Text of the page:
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4th of July music festival delivers the WOW!

City band, WASO combine for Wind, Water and WOW on July 4

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The "Amazing" Worthington City Band performs under the direction of Mike Peterson on June 8, 2022 in Worthington's Chautauqua Park.
Tim Middagh / The Globe<br/>
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WORTHINGTON — Each July 4th, the “National Emblem March” leads off the “Amazing” Worthington City Band’s concert program, and that will hold true in 2022.

But, wow! With a new holiday start time of 7 p.m. and an expanded evening of music from the band, as well as the Worthington Area Symphony Orchestra (WASO) and local music legend Paul Summers LaRoche, attendees can anticipate a celebratory few hours.

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“We’re calling it the ‘Wind, Water and WOW!’ music festival, and it’s essentially a musical celebration of our past, present and future,” said Kris Stewart, a flutist in both the city band and WASO and a leadership team member of the latter ensemble.

The historic Chautauqua Park bandshell will host this musical extravaganza of pops, light classical and patriotic music, and the bandshell — recently restored and gussied up to show off its acoustic and architectural beauty — is in itself a featured star of the night.

“Kudos to the Worthington parks department,” said Beth Habicht, a WASO string player and leadership team member.

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“Chautauqua Park is such a beautiful place, and since 2022 marks the 75th anniversary of our sister city relationship with Crailsheim and the 150th birthday of Worthington, there couldn’t be a more appropriate place for our concert than the Chautauqua Park bandshell.”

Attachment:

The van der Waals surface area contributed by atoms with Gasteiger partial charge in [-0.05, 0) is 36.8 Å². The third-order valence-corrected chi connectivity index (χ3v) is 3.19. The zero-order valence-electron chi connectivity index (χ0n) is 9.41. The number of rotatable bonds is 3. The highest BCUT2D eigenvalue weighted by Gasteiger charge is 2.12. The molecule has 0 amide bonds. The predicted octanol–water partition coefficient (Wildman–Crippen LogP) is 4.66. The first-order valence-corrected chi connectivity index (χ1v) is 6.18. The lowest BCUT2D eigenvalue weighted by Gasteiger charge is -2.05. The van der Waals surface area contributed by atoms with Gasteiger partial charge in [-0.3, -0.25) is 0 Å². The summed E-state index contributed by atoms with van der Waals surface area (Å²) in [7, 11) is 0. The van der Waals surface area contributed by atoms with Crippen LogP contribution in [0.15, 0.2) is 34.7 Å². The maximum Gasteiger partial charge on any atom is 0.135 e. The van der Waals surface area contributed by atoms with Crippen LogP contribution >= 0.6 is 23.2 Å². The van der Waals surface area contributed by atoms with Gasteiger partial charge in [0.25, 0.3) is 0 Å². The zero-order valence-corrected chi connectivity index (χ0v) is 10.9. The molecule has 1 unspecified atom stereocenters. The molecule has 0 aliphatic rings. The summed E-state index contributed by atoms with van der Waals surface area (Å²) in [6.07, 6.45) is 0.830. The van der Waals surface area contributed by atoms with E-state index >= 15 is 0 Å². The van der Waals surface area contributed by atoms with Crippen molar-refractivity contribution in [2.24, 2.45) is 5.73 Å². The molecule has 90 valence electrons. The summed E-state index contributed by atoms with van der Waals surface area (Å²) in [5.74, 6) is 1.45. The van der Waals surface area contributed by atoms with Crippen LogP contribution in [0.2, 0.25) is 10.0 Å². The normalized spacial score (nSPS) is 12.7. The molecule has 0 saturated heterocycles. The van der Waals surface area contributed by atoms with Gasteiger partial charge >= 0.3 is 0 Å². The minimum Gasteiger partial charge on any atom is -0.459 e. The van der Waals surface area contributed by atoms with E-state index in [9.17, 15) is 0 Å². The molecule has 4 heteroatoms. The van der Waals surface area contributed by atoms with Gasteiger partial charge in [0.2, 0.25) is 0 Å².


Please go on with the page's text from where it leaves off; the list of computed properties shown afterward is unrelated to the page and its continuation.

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Paul Summers LaRoche
Special to The Globe

Indeed, WASO is dedicating its own first number — the “March from 1941” by acclaimed American composer John Williams — to the bandshell, which was constructed in 1941 and received national historic site designation a few years ago.

“The bandshell’s continued charm on the edge of Lake Okabena is worth noting,” said Habicht.

Mike Peterson, conductor of the “Amazing” Worthington City Band for the past several years, is prepared to lead his troupe of about 50 instrumentalists in what he says is their annual patriotic concert.

“The city band, with its 128-year history, adds a sense of tradition to the community, and this new music festival gives us impetus to start something fresh as we move into the future with music that’s easily accessible and enjoyable for people to listen to in an atmosphere that’s also engaging,” said Peterson.

Music, food and face painting

On what organizers hope will be a lovely summer night, the public can enjoy music from 7 to 9:15 p.m. and also indulge in food (available for purchase from on-site vendors) and free face painting for kids (courtesy of Gail Holinka).

“There will definitely be a festival feel,” said Stewart, emphasizing that the extended concert period will provide a more natural segue to the fireworks scheduled to follow shortly thereafter.

Added Habicht, “It’s all very family-oriented.”

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WASO conductor Christopher Stanichar, whose orchestra of 50 is primed for this outdoor performance, assures his program selections contain something to suit everyone’s musical tastes.

Having served as an assistant conductor of the Cincinnati Pops Orchestra some years ago, Stanichar is well positioned to present a diverse program highlighting various aspects of the United States on its birthday.